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Facebook delays long-teased ‘Clear History’ tool yet again

Facebook delays long-teased ‘Clear History’ tool yet again

Facebook really doesn’t want to let go of your data THE SOCIAL NETWORK Facebook has delayed its long-teased ‘Clear History’ tool yet again. The feature was first shown off back in May 2018 as Facebook battled with the Cambridge Analytica scandal. At the time, the firm said it would roll out to users in spring 2019, but it’s now been delayed until the

Facebook delays long-teased 'Clear History' tool yet again

Facebook really doesn’t want to let go of your data

THE SOCIAL NETWORK Facebook has delayed its long-teased ‘Clear History’ tool yet again.

The feature was first shown off back in May 2018 as Facebook battled with the Cambridge Analytica scandal. At the time, the firm said it would roll out to users in spring 2019, but it’s now been delayed until the end of the year. 

At a Facebook event attended by Engadget on Wednesday, Guy Rosen, Facebook’s VP of Integrity – who knew – said the ‘Clear History’ feature would now arrive between September and November.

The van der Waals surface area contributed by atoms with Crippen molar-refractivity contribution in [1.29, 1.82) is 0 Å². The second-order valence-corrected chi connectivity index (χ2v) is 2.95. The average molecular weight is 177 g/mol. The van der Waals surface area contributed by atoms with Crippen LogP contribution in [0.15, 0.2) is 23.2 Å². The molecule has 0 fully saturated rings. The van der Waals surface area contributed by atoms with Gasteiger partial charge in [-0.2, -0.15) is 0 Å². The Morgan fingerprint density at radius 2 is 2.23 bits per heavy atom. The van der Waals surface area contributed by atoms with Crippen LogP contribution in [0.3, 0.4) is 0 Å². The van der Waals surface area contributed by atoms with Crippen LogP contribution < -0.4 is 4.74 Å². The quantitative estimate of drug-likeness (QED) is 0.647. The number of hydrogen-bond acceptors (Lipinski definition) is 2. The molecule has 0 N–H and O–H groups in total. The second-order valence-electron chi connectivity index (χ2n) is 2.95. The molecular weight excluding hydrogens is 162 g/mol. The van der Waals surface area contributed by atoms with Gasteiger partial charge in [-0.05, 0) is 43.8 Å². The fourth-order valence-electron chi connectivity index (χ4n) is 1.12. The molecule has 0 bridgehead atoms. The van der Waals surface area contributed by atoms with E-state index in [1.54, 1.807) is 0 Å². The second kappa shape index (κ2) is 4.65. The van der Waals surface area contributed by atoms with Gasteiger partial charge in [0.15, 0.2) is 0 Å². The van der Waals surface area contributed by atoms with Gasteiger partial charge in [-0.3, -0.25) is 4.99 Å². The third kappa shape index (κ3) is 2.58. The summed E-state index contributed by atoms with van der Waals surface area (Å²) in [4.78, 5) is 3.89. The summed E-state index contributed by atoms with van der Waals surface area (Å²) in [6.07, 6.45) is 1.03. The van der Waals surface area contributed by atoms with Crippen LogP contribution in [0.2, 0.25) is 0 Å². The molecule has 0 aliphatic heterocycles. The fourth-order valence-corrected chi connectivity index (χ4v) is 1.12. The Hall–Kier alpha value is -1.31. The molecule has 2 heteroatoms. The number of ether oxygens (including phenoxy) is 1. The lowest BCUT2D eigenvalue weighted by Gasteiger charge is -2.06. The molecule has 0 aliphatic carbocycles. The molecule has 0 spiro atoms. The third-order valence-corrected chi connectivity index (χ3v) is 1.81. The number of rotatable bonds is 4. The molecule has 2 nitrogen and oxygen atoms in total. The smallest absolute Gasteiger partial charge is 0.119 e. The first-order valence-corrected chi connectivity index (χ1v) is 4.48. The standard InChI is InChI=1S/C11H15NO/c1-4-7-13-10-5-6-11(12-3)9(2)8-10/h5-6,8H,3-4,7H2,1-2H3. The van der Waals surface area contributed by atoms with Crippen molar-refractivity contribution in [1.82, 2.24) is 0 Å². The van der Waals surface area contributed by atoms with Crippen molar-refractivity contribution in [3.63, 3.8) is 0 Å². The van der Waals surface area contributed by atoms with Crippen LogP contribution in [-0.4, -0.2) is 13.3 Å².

“We’re working to re-engineer our systems, and how we process that data so that we can do it right,” said Rosen. “That’s why it’s taking more time than anticipated.”

It’s hardly surprising that Facebook is reluctant to push out the feature. It will let users wipe information the social network collects about them from third-party apps and websites and will offer users an option to completely disable Facebook from storing this kind of information.

“In your web browser, you have a simple way to clear your cookies and history. The idea is a lot of sites need cookies to work, but you should still be able to flush your history whenever you want. We’re building a version of this for Facebook too. It will be a simple control to clear your browsing history on Facebook — what you’ve clicked on, websites you’ve visited, and so on,” Zuckerberg said at the launch last year.

“We’re starting with something a lot of people have asked about recently: the information we see from websites and apps that use Facebook’s ads and analytics tools.”

While good news for privacy-conscious Facebookers, if such people exist, he went on to say that the feature will likely hamper the social network’s efforts to deliver relevant ads to consumers.  

Users will have a small price to pay, too, as when the feature is switched on, users will have to re-sign into every Facebook-linked website again.

Or, y’know, you could just delete your account. µ

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